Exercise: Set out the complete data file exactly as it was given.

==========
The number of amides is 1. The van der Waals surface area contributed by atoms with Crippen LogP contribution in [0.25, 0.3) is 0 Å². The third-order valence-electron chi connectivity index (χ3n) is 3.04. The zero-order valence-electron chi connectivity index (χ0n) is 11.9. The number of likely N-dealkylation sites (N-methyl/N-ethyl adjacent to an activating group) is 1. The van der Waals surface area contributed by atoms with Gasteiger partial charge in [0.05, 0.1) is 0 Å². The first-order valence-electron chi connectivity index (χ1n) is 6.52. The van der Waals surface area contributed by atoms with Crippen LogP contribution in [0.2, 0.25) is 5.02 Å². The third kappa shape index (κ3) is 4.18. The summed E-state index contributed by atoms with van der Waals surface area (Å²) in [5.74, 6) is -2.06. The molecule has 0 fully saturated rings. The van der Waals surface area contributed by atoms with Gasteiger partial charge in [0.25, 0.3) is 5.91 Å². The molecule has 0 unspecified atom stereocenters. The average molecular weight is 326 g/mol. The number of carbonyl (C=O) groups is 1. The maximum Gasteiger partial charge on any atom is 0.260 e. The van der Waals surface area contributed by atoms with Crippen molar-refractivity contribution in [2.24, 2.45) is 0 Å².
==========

The number of amides is 1. The van der Waals surface area contributed by atoms with Crippen LogP contribution in [0.25, 0.3) is 0 Å². The third-order valence-electron chi connectivity index (χ3n) is 3.04. The zero-order valence-electron chi connectivity index (χ0n) is 11.9. The number of likely N-dealkylation sites (N-methyl/N-ethyl adjacent to an activating group) is 1. The van der Waals surface area contributed by atoms with Gasteiger partial charge in [0.05, 0.1) is 0 Å². The first-order valence-electron chi connectivity index (χ1n) is 6.52. The van der Waals surface area contributed by atoms with Crippen LogP contribution in [0.2, 0.25) is 5.02 Å². The third kappa shape index (κ3) is 4.18. The summed E-state index contributed by atoms with van der Waals surface area (Å²) in [5.74, 6) is -2.06. The molecule has 0 fully saturated rings. The van der Waals surface area contributed by atoms with Gasteiger partial charge in [0.25, 0.3) is 5.91 Å². The molecule has 0 unspecified atom stereocenters. The average molecular weight is 326 g/mol. The number of carbonyl (C=O) groups is 1. The maximum Gasteiger partial charge on any atom is 0.260 e. The van der Waals surface area contributed by atoms with Crippen molar-refractivity contribution in [2.24, 2.45) is 0 Å².